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3D Printing in Dentistry

Three-dimensional printing was once an extremely expensive and complex undertaking. Now, 3D printers are available for home and office use and dentists around the world are finding new and exciting ways to use this technology to improve patient outcomes.

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Scholarly Articles

♦ Bartkowiak, T., Walkowiak-Sliziuk, A.  2018.  3D printing technology in orthodontics- review of current applications.  Journal of Stomatology. 71 (4): 356-364. DOI: 10.5114/jos.2018.83410

Abstract: Additive manufacturing is a relatively new technology with rapidly growing range of applications in many fields of medicine and dentistry. The developments of available computer-aided design software and additive manufacturing hardware allowed integrating the technology in orthodontics, and revolutionizing the workflow in orthodontic practices and laboratories around the world. 3D printing is now easily accessible for orthodontists, being a reliable and cost-effective manufacturing method, which may be used in many aspects of orthodontic practice, and its potential is still growing. The article gives necessary insight into the history, development, and available technologies of additive manufacturing. Moreover, it summarizes and reviews current literature concerning all aspects of clinical use of 3D printing in orthodontics.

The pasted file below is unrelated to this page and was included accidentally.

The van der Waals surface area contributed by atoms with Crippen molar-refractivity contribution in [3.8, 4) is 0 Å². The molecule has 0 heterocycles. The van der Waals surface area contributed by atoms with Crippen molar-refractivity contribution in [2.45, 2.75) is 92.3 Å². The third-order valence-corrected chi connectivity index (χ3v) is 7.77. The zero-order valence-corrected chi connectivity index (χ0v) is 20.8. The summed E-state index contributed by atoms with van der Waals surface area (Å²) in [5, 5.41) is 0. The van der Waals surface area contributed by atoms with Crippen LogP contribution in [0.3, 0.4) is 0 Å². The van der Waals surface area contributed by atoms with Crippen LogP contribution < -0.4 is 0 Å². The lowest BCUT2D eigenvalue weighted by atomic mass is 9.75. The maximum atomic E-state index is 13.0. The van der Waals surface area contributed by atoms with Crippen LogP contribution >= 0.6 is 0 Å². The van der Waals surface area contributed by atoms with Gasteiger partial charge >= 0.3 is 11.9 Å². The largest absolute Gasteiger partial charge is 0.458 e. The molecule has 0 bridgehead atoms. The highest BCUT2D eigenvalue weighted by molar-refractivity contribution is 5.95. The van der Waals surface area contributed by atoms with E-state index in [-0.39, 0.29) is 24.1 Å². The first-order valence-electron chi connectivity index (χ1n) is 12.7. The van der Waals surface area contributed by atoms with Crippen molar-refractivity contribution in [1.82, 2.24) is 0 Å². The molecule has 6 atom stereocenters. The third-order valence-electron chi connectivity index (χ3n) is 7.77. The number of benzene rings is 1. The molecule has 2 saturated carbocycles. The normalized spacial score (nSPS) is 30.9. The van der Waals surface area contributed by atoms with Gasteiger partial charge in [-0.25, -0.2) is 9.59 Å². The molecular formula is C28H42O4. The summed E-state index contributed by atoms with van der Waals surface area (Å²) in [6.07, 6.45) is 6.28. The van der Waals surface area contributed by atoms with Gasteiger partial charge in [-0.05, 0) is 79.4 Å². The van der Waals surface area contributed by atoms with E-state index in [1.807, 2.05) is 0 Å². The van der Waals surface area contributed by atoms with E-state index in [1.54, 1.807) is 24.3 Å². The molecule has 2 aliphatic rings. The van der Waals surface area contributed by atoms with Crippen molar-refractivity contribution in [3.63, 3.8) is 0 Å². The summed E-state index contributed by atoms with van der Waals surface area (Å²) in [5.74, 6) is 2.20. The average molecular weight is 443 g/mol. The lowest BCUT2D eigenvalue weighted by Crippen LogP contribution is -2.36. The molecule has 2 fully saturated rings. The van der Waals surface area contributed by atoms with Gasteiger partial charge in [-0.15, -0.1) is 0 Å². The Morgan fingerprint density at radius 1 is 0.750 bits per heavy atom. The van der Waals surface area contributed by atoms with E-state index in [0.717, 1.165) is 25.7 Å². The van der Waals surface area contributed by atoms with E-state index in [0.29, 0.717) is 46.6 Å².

Brown MW, Koroluk L, Ko CC, Zhang K, Chen M, Nguyen T. 2015. Effectiveness and efficiency of a cad/cam orthodontic bracket system. Am J Orthod Dentofacial Orthop. 148(6):1067-1074. DOI:10.1016/j.ajodo.2015.07.029